What Others Say

I have read your columns many times, have saved the ones that "speak" to me and reread them....... I just want to thank you for your inspired writing, illuminating faith and the day to day that focuses on God and His Son....
- Carol C.

Monday, November 24, 2014

Make It Your Best Thanksgiving Ever


I took the title of this column from a Martha Stewart Living Magazine. Before you get the wrong idea, I have to explain that I don’t read or watch Martha Stewart, but my wife does. We have these magazines lying around the house and it is difficult to ignore what is on the cover.

So there she was, Martha Stewart, offering a perfect piece of pie while smiling a perfect smile with perfect teeth, wearing a perfect dress with perfect hair, surrounded by a perfect kitchen with an open window that looked out on a perfect garden. Like Oprah and Paula, every wrinkle and excess pound had been photo-shopped away so that she looked decades younger than her actual age. And, over her head hung the words, “Make It Your Best Thanksgiving Ever.”

Unlike Martha, when we sit down to Thanksgiving dinner we will show up with wrinkles, warts and all. We look our age. The kitchen is a mess with spilled flour on the cabinet and sinks full of dirty dishes. The food, of course, is great because my wife is a great cook: baked turkey, mashed potatoes, giblet gravy, her famous dressing passed down from her mother, green beans, fruit salad, cranberry sauce, pumpkin and pecan pie.

But, it occurred to me, when I saw that magazine cover of Martha Stewart, that Thanksgiving isn’t about the food or the perfect picture. Real Thanksgiving is about the heart. It is difficult for a heart that is not thankful every day to be truly thankful on Thanksgiving Day.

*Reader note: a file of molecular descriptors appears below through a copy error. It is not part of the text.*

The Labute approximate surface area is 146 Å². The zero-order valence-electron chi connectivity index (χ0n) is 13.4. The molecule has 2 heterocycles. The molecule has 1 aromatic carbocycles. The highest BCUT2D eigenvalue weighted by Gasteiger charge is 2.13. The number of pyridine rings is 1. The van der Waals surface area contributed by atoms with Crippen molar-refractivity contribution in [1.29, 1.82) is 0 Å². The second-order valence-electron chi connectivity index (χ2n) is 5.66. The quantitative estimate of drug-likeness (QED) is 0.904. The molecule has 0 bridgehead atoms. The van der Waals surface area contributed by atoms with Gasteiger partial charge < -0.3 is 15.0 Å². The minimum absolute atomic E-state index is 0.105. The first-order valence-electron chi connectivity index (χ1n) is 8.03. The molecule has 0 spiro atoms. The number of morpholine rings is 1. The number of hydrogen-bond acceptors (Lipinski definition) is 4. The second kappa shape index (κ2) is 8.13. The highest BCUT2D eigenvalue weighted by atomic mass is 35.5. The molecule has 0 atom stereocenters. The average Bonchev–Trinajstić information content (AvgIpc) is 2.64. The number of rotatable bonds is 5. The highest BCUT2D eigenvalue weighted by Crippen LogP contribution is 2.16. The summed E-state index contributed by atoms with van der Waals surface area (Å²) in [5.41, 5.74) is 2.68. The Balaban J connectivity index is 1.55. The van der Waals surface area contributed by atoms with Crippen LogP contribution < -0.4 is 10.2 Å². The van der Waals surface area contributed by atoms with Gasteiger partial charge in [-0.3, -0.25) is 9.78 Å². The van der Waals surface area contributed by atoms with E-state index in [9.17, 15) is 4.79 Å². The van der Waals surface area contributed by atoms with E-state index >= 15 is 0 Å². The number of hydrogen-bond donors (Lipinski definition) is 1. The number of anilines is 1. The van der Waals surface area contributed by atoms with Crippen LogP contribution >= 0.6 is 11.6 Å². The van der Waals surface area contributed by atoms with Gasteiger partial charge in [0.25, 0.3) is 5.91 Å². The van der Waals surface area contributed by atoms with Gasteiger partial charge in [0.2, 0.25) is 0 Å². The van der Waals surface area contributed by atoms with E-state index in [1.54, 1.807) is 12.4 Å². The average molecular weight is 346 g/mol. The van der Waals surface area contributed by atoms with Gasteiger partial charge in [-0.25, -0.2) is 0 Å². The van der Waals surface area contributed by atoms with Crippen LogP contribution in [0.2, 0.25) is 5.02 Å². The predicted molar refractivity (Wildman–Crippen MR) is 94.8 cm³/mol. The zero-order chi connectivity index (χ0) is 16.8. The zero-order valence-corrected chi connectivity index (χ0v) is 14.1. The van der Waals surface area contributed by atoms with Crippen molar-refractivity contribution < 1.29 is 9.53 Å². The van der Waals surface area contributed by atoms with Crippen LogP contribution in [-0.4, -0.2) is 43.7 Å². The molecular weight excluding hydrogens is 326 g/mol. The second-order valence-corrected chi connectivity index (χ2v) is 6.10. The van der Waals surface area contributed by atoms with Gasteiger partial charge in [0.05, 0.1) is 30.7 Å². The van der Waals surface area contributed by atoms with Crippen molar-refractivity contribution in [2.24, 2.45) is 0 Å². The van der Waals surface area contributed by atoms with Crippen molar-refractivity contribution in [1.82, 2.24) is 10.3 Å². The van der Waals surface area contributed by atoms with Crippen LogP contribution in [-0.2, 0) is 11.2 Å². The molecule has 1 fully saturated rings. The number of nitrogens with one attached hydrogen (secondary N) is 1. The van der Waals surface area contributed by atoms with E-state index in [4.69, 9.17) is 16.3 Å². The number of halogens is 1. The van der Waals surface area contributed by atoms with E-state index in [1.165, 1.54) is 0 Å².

Which brings up a concern about this Thanksgiving. A few years ago the retail stores invented black Friday, the day after Thanksgiving when one-day discounts lure mobs of hysterical shoppers into their stores before dawn. At first, I didn’t understand black Friday and, except for one occasion for which I repented, I avoided it. But black Friday began to creep. Last year many of the major stores opened on Thanksgiving Day.  This year, it seems that Black Friday has already started and will continue with no letup.

I am nostalgic for the traditional American Thanksgiving we knew a few years ago. There was nothing commercial about it. All the stores were closed. Workers could spend the day with their families. No one had to shop for presents or send cards. All we had to do was enjoy getting together with those we love and be thankful. This year our tradition of gathering around bountiful tables with family and friends seems more like a brief interruption to the more important business of shopping.

Our pilgrim fathers knew nothing of this.  They hunted and harvested and cleaned and cooked, but they never stood in lines in front of glass doors waiting for the opening bell. They never rushed through aisles searching for treasures that were sure to disappear or stood in check-out lines that stretched to the back of the store. Black Friday seems to symbolize our rush through life, our efforts to get the best deal, to be first in line. 

I hope this week we will cultivate a thankful heart and grateful spirit and take time to truly “be” with family and friends so that this is “the best Thanksgiving ever.” Let us "praise God's name in song and glorify Him with thanksgiving." (Psalm 69:30).

Monday, November 17, 2014

Why Go To Church

Given the secular focus of our culture with football dominating Sundays and Black Friday overshadowing Thanksgiving, it is easy to conclude that very few people still attend church. But, according to the best research, that is just not the case.  More people attend church than we might think. 

Estimates of church attendance on a given Sunday vary.  If you ask Americans, as Gallup has done for the past 70 years, 4 out of 10 will tell you they attend church each week, roughly the same percentage that said they did so in 1939.  Attendance rose to 49% in the 1950s, but otherwise has remained fairly constant through the decades.   If you ask The Journal for the Scientific Study of Religion, it will tell you less than 20% actually attend church on a given Sunday.  The Pew research estimates attendance at 37% of the U.S. population with only one-third who seldom or never attend.